On Oct. 20, 2018, the City of Toronto its 86th municipal election, the largest city in Canada, with the 6th largest government in the country and nearly 8% of the entire country’s population. On July 27, 2018, just a few months before this election, the new Premier of Ontario, Doug Ford, announced that he will reduce the number of city council seats from 44 to 25.
There have been calls supporting and opposing this exact change, years before Premier Ford won the provincial election this year. Other cities around the world have effectively functioned with similar numbers in representation. The question many people are asking is, can he actually do that?
Lord Durham’s pre-Confederation report of 1839 identified the need for municipal institutions to be enshrined in the constitution. A failure to do so would result in improper funding for municipal institutions, and stiffly the ability of people to be properly involved in their local problems.
Instead, the Constitution Act, 1867 established two levels of government under the distribution of legislative powers, with exclusive Legislative Authority provided to the Federal government under s. 91. The exclusive powers of provincial legislatures were established under s. 92, including s. 92(8) providing exclusive responsibility for laws relating to municipal institutions, making local municipal governments subordinate to provincial governments.
Although the Federation of Canadian Municipalities attempted to gain some constitutional recognition during the constitutional negotiations during the 70-80’s, and this proposal was even considered by Prime Minister P. E. Trudeau, approval from the provincial legislatures proved an insurmountable obstacle.
Further provincial power is provided under s. 92(2) to impose direct taxation for provincial purposes, meaning the only authority and revenue available to municipalities under the Constitution Act are those provided to them by provincial legislation.
Reliance on property taxes for more than half of their services is also the reason why municipalities in Ontario have been struggling to make ends meet. Even this source of revenue is by convention alone, and there is no constitutional prohibition of taxation of real property by either head of government.
In reality, the reduction of council seats was originally intended by past conservative Premier Mike Harris, but this goal became politically unfeasible. Like Premier Ford, the Harris government at the time made no reference to municipal restructuring during the election.
The province attempted amalgamation of the municipalities with the passage of Bill 26, The Savings and Restructuring Act, on November 29 1995, and a commission was contemplated to impose new boundaries and structures. Significant opposition to amalgamation resulted in the enactment of Bill 103, The City of Toronto Act, on April 23, 1997. During a non-binding vote on March 3, 1997, over 3/4 of Toronto residents indicated they were against amalgamation, but the province proceeded regardless.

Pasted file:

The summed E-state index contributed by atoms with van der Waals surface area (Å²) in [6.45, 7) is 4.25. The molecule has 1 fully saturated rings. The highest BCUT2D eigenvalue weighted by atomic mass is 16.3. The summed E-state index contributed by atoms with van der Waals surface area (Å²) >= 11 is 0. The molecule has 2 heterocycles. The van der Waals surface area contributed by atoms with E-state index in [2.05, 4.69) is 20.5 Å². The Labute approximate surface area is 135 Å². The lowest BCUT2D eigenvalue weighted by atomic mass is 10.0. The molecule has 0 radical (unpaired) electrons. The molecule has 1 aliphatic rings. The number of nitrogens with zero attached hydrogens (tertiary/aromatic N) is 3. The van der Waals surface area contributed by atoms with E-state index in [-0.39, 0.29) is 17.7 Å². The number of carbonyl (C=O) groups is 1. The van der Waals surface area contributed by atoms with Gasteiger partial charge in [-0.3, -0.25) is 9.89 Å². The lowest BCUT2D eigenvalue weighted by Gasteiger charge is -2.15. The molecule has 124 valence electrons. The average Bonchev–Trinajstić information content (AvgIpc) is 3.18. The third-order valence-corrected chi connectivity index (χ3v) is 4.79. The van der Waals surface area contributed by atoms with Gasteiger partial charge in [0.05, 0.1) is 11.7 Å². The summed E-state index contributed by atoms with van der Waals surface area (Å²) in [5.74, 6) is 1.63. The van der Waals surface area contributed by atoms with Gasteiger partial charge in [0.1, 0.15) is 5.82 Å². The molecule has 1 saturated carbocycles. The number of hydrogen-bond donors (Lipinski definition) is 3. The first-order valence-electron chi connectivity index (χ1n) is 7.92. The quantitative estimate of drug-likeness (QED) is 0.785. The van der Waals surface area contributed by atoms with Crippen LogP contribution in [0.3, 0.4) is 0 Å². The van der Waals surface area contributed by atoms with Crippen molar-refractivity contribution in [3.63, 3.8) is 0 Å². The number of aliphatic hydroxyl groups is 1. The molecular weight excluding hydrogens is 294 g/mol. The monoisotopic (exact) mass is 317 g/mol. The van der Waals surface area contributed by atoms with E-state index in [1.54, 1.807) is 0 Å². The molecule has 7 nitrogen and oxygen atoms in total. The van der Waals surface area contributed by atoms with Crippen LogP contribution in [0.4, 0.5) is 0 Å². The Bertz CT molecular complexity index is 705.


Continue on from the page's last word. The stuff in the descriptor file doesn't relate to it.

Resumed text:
A constitutional challenge was raised almost immediately in East York (Borough) v. Ontario (Attorney General) by the various municipalities and concerned citizens, on the basis that Bill 103 violated by ss. 2(b), (d), 7, 8 and 15(1) of the Charter, and that the legislature exceeded the exceeded the powers conferred on it by s. 92(8) of the Constitution Act, 1867 due to a failure to consult effectively. At the time of the hearing of this case on July 24, 1997, municipal elections were scheduled for November 10, 1997, a situation remarkably mirroring the current one.
Justice Borins ruled that the claims of Charter infringements were unfounded, as there is nothing in the Charter that provides municipalities constitutional status. The democratic rights indicated under s. 3 of the Constitution Act refer to provincial and federal powers, not municipal ones, and the Supreme Court of Canada has ruled in Haig v. Canada that other aspects of the Act does not apply to municipalities.
He rejected the applicants’ claim that the municipal council of 56 members decreased the ratio of representatives to electors, and would therefore freedom of expression,
The activity which is regulated by the Act is municipal governance, and, in particular the territorial boundaries of the new city, the boundaries of each of the 28 wards from each of which two councillors will be elected, and the composition of the municipal council. The Act does not regulate voting, or the communication of citizens with their elected representatives. Citizens remain free to vote and communicate with their councillors. There is nothing in s. 2(b) that guarantees, or elevates to constitutional status, the number of members on a municipal council relative to the number of electors: Reference re Electoral Boundaries Commission Act (Saskatchewan), 1991 CanLII 61 (SCC),  2 S.C.R. 158 at p. 184, 5 C.R.R. (2d) 1 at p. 10. …Thus, it has not been established that either the purpose, or the effect, of the Act infringes, or denies, the freedom of any elector to express himself or herself in an election for the mayor and councillors of the new city.
He further indicated that there is no constitutional requirement on the part of government to consult electors prior to fundamentally restructuring Toronto, as this is a valid exercise of powers under s. 92(8). Requiring community consultation would be empowering citizens to exercise their own majoritarian rights through the courts rather than through the legislature. The appropriate means of expressing this discontent was through the democratic process, and not through the courts.
The Ontario Court of Appeal dismissed the appeal,
There is, in our view, no merit in the appellants’ submission that the provincial government exceeded its jurisdiction under s. 92(8) of the Constitution when it promulgated the City of Toronto Act, 1997. The division of powers between federal and provincial governments found in ss. 91 and 92 of the Constitution, allocated responsibility over “municipal institutions” to provincial governments. The appellants argued alternatively that this authority was circumscribed by implicit constitutional conventions (before Borins J.), or by implicit constitutional norms (before us) not to effect change to a municipal institution without its consent.